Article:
Friday, June 9, 2017

Interview with Schuyler McConkey, author of "War of Loyalties"

Hi friends! I'm so excited to share this interview with you. It was intended to be a short video interview, but after I experienced some technical difficulties, it turned into a blog-interview. 

I had asked Schuyler McConkey to join me for tea this week to talk about her book, War of Loyalties. The hope and prayer is for this ink baby of hers to be released this fall or winter, which would be the centennial anniversary of the year it actually occurs in. How cool is that!? We had apple cinnamon tea, strawberries and golden oreos under the shady boughs of an ornamental crab tree, listening to the sounds of my little goldfish pond. It was lovely! (Schuyler's answers are in italics.)




1. Who is your favorite character and why? 
My favorite character is kind of a secret at this point, but one of my favorite characters to write was Terry O'Sean. He was a character I didn't have to edit much in each draft of War of Loyalties, which is rare in the process of writing a book because he basically wrote himself and came across really vividly. He's an American who basically lived with wanderlust, and left home at 17. Many years later, in 1916, Ireland tried to rebel against England and was promptly put down. Terry was one of those rebels, and now he's on the run. He's also the comic relief of the story.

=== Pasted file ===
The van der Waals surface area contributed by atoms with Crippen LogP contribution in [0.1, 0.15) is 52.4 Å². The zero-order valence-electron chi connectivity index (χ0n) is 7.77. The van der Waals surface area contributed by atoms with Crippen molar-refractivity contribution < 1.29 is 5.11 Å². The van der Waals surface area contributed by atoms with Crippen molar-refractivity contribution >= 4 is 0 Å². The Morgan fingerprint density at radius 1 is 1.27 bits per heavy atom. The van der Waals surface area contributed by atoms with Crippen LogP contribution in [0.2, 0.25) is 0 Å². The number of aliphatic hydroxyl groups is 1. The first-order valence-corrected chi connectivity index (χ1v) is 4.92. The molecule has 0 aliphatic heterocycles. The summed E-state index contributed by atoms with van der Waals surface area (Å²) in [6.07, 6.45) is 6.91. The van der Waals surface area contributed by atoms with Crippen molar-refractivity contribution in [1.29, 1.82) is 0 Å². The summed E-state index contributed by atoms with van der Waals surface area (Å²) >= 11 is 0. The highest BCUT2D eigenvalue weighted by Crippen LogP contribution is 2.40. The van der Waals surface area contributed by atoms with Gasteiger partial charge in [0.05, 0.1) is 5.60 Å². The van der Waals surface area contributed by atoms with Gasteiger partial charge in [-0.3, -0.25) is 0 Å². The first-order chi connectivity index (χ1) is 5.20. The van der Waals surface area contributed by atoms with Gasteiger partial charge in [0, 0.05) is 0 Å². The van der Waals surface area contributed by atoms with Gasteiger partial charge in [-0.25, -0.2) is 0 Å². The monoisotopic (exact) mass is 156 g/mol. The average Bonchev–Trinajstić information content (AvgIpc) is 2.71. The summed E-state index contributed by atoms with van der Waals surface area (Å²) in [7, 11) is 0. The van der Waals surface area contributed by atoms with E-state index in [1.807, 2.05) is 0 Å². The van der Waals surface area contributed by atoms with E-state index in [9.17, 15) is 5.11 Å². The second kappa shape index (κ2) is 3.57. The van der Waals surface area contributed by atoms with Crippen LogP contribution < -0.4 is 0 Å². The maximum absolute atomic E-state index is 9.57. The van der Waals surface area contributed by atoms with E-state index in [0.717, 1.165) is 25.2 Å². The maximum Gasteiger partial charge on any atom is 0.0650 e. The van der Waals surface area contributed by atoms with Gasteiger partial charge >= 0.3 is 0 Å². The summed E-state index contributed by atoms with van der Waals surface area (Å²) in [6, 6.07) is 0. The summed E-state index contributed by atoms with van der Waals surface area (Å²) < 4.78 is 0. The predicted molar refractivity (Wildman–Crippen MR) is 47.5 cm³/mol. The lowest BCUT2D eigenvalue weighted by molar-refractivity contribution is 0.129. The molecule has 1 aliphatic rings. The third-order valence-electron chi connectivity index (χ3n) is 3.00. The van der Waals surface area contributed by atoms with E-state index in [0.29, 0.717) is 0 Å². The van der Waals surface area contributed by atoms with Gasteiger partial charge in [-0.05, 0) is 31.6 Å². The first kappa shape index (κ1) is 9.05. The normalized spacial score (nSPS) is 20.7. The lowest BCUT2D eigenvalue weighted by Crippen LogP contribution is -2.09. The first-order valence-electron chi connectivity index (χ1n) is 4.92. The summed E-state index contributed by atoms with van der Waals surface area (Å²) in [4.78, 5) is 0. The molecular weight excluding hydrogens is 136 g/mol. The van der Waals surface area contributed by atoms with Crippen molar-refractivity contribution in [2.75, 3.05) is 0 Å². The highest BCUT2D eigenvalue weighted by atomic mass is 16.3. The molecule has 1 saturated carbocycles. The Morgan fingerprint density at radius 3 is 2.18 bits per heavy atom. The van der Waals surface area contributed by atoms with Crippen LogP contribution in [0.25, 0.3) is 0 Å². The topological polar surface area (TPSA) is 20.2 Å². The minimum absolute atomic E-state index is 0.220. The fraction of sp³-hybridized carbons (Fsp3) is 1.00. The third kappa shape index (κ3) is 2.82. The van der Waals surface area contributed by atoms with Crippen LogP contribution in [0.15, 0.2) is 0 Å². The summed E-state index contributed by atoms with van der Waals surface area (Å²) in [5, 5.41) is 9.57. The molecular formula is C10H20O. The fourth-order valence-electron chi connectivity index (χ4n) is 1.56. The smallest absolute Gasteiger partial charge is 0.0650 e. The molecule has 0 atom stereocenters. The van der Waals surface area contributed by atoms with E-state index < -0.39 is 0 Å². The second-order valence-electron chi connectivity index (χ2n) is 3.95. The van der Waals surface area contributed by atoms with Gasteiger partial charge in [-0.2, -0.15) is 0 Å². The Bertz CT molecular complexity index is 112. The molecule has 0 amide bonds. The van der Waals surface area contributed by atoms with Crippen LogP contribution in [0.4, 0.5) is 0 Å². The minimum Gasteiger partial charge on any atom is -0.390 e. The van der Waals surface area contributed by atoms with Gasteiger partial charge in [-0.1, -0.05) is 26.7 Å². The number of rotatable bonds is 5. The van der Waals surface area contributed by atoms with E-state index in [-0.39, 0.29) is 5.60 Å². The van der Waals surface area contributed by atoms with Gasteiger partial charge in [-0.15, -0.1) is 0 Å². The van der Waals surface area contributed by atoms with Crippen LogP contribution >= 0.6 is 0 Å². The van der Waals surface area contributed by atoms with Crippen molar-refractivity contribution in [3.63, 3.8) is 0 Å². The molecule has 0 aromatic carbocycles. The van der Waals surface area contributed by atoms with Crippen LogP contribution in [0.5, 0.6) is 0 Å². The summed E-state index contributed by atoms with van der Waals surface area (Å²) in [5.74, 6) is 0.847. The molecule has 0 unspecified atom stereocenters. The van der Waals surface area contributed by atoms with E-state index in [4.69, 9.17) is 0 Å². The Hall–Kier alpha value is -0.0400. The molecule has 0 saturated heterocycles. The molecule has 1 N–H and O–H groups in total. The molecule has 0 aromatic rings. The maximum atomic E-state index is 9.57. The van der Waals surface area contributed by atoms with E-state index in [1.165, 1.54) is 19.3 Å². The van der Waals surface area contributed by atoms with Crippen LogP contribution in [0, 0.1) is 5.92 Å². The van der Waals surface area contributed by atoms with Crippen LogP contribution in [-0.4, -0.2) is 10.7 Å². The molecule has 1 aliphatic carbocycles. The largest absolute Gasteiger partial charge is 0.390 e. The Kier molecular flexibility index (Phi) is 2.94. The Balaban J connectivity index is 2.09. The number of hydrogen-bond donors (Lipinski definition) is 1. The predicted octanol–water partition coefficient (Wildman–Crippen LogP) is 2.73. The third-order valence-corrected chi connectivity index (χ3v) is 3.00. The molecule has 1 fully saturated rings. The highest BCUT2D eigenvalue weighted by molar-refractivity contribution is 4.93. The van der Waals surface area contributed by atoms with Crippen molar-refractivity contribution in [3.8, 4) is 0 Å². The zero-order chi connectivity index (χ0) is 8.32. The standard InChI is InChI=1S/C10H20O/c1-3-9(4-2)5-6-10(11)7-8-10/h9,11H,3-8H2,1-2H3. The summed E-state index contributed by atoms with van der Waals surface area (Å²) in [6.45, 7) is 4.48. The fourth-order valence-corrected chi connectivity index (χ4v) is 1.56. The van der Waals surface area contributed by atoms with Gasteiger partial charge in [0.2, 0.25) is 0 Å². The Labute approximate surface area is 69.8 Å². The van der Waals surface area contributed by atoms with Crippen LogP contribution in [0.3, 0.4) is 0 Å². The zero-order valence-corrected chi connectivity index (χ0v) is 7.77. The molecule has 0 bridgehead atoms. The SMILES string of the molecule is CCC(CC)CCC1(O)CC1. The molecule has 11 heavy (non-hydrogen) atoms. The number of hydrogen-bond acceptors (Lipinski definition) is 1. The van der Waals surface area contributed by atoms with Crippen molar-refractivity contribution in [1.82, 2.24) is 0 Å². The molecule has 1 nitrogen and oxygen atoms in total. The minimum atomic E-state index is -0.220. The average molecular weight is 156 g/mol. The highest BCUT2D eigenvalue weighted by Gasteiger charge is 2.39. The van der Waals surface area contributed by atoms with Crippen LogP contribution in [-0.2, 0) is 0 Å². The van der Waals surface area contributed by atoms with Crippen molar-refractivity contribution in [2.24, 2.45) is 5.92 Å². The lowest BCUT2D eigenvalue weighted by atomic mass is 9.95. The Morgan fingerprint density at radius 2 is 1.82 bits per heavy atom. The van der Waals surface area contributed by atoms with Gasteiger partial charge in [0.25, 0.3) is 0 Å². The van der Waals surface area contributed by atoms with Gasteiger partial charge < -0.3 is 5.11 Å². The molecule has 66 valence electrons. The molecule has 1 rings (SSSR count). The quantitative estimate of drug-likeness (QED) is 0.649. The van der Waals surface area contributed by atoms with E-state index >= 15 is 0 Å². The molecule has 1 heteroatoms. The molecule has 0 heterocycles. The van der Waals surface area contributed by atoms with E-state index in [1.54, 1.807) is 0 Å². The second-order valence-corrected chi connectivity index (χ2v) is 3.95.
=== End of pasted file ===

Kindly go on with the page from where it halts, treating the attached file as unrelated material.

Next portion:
Personally, I love it when you find those characters you don't have to edit much, they just flow, and you know they are just right! I have one like that, too, in the White Hawks. It's the best feeling. 

2. If you could meet any one of your characters, besides your favorite one, who would that be?
I think--there's a farmhouse in this story, where Ben and Charlotte and Terry like to gather, and I would love to be a fly on the wall and spend the evening together with them. It's a place where they can come and relax and find respite from spy work. 

What makes you love this farmhouse so much? 
It's a place for Ben where--he gave up his home and the country he loved to come to England and be a secret agent, so coming to this farmhouse is like a home. It's a safe place, and he finds a place he loves in spite of what he had to give up to come here. 
All characters need a safe place to wind down sometimes, to reflect, and put the puzzle pieces together. This farmhouse sounds so pleasant. 

3. Who was the most difficult to write and why?